On Wednesday 25 May 2022 join ARACY for a webinar with guest speakers William Tilmouth and Jane Vadiveloo from the Children’s Ground to discuss their work in bringing Indigenous languages and practices to the forefront in their Early Childhood Care and Education programs.
On Tuesday, May 3, Educators are invited to a free webinar, hosted by Narragunnawali, that will unpack the 2022 National Reconciliation Week (NRW) theme, “Be Brave. Make Change.” The webinar will explore ways Educators incorporate reconciliation and share some practical ideas for learning about and celebrating the theme in early childhood services.
Among the key principles of the NQF is the valuing of Australia’s Aboriginal and Torres Strait Islander cultures. Recognising and including Aboriginal and Torres Strait Islander peoples and cultures forms the bedrock of not only reconciliation but of the broader process to foster respect for diversity and cultural competence. Here are some practical steps that educators can take to bring about deeper reconciliation and inclusion in service goals and practices.
The Bush Tucker Posters detail information on the nutrition bush tucker foods provides to the Aboriginal people. These posters can be used as a display and to start conversations with children on bush tucker.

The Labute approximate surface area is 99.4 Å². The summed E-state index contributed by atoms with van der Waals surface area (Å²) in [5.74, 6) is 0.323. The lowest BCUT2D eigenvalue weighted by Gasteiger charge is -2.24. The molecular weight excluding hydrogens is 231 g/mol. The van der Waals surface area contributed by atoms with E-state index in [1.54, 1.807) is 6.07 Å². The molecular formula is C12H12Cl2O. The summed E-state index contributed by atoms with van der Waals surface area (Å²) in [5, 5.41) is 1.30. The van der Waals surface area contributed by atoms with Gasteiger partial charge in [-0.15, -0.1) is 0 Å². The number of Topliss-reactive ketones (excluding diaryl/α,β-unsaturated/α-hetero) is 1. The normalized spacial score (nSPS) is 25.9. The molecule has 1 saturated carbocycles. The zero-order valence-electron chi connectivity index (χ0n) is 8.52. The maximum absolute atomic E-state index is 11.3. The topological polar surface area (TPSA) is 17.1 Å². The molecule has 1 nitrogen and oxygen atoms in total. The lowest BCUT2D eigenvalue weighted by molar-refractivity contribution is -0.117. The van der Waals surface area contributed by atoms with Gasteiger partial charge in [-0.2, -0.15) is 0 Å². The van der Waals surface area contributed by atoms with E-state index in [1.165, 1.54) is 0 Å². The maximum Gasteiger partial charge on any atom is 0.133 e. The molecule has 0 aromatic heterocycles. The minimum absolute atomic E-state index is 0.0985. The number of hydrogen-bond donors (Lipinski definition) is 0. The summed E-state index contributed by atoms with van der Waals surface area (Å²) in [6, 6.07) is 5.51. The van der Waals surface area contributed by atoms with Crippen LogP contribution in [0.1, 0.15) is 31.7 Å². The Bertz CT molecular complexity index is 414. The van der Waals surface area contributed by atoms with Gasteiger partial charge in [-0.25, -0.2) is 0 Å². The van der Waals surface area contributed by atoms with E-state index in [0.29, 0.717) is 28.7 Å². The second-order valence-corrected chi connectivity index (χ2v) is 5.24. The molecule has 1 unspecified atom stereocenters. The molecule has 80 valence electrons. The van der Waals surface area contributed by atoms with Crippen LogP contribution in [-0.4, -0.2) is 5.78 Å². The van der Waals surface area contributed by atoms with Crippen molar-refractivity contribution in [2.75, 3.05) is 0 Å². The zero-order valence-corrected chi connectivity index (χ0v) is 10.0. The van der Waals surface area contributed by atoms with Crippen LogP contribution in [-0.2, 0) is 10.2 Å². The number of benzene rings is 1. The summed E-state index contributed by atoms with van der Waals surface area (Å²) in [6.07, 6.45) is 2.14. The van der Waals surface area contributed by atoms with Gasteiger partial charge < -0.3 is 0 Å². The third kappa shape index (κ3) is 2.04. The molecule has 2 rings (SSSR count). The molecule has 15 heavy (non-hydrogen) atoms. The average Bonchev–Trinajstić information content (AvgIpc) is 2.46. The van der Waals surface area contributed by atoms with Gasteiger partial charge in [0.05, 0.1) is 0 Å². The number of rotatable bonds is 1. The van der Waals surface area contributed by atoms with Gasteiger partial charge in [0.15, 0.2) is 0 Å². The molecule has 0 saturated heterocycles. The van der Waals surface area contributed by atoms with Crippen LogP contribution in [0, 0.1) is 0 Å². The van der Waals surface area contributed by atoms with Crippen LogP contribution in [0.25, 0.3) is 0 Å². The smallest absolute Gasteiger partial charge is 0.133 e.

The Australian Dot Colouring provides 8 Australian animals on a background of dots. Children can make patterns using different colour paints, textas, crayons, cotton swabs etc. Originally, indigenous people of Australia used dots to disguise the sacred meanings behind the stories in the paintings. They drew designs that included dots on the soil, sand, and made body paintings for ceremonies because they could easily erase them as they were considered sacred.
Aboriginal Symbols are symbolic language that Indigenous Australians use to tell stories of the Dreamtime and are used in contemporary art. Using these aboriginal symbol flashcards, children can be introduced to Indigenous Culture. These flashcards can be used in numerous ways to extend upon children knowledge.
Through engaging with translations of a song into a number of different Aboriginal and Torres Strait Islander languages, children will develop a shared appreciation of, and pride in, the diversity of Aboriginal and Torres Strait Islander languages.